The two sides are expected to finalize the agreement at a House-Senate budget conference committee meeting that was rescheduled from Wednesday to Thursday afternoon. A final vote in both chambers is expected soon after.

The compromise package includes increased funding for transportation and education. The increases were more than the Senate initially offered but less than desired by the House.

“We are happy to see that a compromise has been reached and the legislative session will not be extended due to a showdown over tax hikes,” said House Minority Leader Jason C. Buckel (R-Allegany). “While we are pleased that the more broad-based and draconian tax increases have been avoided — no increases in the vehicle excise taxes, no elimination of the vehicle trade-in credit — it is important to keep in mind that new revenues do not come from the government. Any tax or fee increase comes from the pocket of hardworking Marylanders.”

Exact details of the full agreement were not immediately available late Wednesday. Even revenue expectations were presented as estimates that will need to be finalized by budget analysts in the hours ahead.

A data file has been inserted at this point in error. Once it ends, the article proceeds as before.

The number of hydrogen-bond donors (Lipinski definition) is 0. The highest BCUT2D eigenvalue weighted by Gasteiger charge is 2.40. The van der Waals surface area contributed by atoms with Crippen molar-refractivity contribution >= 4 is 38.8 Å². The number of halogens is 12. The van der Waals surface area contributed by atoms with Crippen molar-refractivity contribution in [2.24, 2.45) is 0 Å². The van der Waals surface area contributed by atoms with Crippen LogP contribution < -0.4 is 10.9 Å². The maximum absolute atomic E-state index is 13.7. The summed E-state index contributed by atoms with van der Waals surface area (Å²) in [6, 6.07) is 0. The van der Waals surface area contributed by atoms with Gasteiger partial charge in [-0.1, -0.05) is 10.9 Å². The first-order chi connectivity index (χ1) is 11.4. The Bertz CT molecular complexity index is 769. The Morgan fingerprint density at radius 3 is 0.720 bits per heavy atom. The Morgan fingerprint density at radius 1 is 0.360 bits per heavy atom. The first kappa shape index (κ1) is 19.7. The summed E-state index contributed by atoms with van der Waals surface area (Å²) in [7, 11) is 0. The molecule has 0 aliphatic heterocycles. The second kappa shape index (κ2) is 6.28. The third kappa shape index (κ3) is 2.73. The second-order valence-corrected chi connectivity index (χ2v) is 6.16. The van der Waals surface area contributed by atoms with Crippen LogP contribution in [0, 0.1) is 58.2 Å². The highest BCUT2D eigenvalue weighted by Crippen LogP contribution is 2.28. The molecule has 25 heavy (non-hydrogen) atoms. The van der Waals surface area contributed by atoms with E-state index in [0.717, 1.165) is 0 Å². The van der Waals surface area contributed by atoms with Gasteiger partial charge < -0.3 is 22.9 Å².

“The Maryland House and Senate have agreed to a deal in principle that would restore funding for immediate transportation needs and continue to invest in establishing a world-class education system,” Senate President Bill Ferguson (D-Baltimore City) and House Speaker Adrienne A. Jones (D-Baltimore County) said in a joint statement released shortly after noon on Wednesday. “We remain committed to developing a comprehensive approach to transportation in the future this interim. The agreement also keeps Maryland competitive and primed for economic growth in the year ahead.”